Sudden Infant Death Syndrome is diagnosed only after an infant’s death cannot be explained following a thorough investigation.
“It’s almost like a rule-out so there has to be something else that it can’t be,” said Sue O’Brien, of Fort Bragg’s New Parent Support Program. “If it’s undetermined, it’s not going to come up as a SIDS.”
Steps that parents and caregivers can take to prevent SIDS include not using positioners such as stuffed animals, pillows and comforters in a crib; placing a baby at the foot of the crib; and not placing a baby’s blanket above the armpits, explained Heather Beavers, a clinical staff nurse in the pediatric unit, Womack Army Medical Center.
Other measures include not co-sleeping or placing the infant in the same bed as parents; using a firm sleep surface; placing the baby to sleep on its back and not exposing infants to tobacco smoke.
In 1994, the “Back to Sleep” campaign was initiated under leadership of the National Institute of Child Health and Human Development. Prior to that, parents had been advised to place infants on their tummies. Today, tummy time is recommended only when a baby is supervised and as a means of strengthening the infant’s neck and upper back muscles.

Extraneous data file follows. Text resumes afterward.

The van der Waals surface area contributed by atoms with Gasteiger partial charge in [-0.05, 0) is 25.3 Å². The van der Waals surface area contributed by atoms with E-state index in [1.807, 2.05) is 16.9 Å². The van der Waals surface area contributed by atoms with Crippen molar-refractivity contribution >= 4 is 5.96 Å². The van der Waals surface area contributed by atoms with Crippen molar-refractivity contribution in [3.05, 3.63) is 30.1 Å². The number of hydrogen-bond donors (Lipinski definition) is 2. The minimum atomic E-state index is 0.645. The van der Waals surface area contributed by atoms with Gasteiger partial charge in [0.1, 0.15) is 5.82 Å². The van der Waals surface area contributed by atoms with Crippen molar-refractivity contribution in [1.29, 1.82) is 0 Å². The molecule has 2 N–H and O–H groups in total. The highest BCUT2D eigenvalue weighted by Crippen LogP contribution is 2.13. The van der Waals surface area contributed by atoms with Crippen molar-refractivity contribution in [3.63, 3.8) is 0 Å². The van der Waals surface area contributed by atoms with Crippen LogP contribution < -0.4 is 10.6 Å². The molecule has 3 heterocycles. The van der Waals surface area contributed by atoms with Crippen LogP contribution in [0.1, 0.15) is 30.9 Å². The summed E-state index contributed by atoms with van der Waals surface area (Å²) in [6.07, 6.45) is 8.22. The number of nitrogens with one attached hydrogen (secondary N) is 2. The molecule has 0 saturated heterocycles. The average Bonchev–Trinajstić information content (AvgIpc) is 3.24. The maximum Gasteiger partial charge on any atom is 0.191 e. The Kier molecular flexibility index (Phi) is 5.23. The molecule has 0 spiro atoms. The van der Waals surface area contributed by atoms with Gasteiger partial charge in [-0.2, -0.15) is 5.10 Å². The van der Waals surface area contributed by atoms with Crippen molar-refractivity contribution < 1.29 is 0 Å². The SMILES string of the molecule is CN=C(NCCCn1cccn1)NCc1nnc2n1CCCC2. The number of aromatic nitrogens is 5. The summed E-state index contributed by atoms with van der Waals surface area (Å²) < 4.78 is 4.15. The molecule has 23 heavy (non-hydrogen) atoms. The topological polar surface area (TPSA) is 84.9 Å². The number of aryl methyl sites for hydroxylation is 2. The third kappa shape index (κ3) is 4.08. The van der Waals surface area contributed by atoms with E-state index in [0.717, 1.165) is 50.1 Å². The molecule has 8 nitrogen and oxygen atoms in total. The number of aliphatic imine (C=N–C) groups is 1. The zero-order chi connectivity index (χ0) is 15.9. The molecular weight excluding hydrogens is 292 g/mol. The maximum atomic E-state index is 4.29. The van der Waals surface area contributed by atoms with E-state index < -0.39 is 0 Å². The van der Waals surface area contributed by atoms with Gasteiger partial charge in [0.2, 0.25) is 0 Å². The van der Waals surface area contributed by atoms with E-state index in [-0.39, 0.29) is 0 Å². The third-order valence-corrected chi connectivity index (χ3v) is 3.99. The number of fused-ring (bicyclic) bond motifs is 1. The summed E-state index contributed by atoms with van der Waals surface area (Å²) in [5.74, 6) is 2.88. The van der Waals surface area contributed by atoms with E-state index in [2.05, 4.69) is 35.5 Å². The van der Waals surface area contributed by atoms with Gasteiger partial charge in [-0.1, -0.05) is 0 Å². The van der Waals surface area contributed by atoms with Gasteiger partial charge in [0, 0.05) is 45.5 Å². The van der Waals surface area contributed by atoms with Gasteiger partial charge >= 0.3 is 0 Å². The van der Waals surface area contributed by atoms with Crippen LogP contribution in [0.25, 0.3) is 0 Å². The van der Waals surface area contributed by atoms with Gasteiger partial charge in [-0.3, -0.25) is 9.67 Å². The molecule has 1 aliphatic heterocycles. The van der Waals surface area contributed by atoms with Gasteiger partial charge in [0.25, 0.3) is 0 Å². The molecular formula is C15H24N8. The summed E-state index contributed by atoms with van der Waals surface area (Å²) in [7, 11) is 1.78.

According to the Pediatrics Journal of the American Academy of Pediatrics, in 2006 (the latest year for which data are available), 2,327 infants died from SIDS, which accounts for it being the third-leading cause of infant mortality and the leading cause of mortality for infants 28 days to 1-year old.
Typically Fort Bragg has one SIDS death per year, O’Brien said.
WAMC delivers about 3,300 babies a year, said Mary Carson, a clinical nurse specialist. Safe Sleep is emphasized on a daily basis for each infant.
Home visits can be conducted through the NPSP to give parents information about parenting. Offered through the Army Community Service, Family Advocacy Program, the program is run by professional social workers and nurses to improve parental confidence.
But, what about when the unthinkable happens?
If a Family experiences the loss of a child, other support services are the AGAPE Support Group which meets the fourth Tuesdays of the month at the Watters Center; and Compassionate Friends, offered through the Cape Fear Valley Health System, Carson said.
For more information about SIDS, or about parenting and caring for an infant, visit www.fortbraggmwr.com/acs/new-parent-support/ or www.militaryonesource.com.
Though information about safe sleep habits for infants has changed from placing infants on their tummies to sleep, to placing them on their backs, health care professionals stress the best care.
“One baby lost to SIDS is too many,” said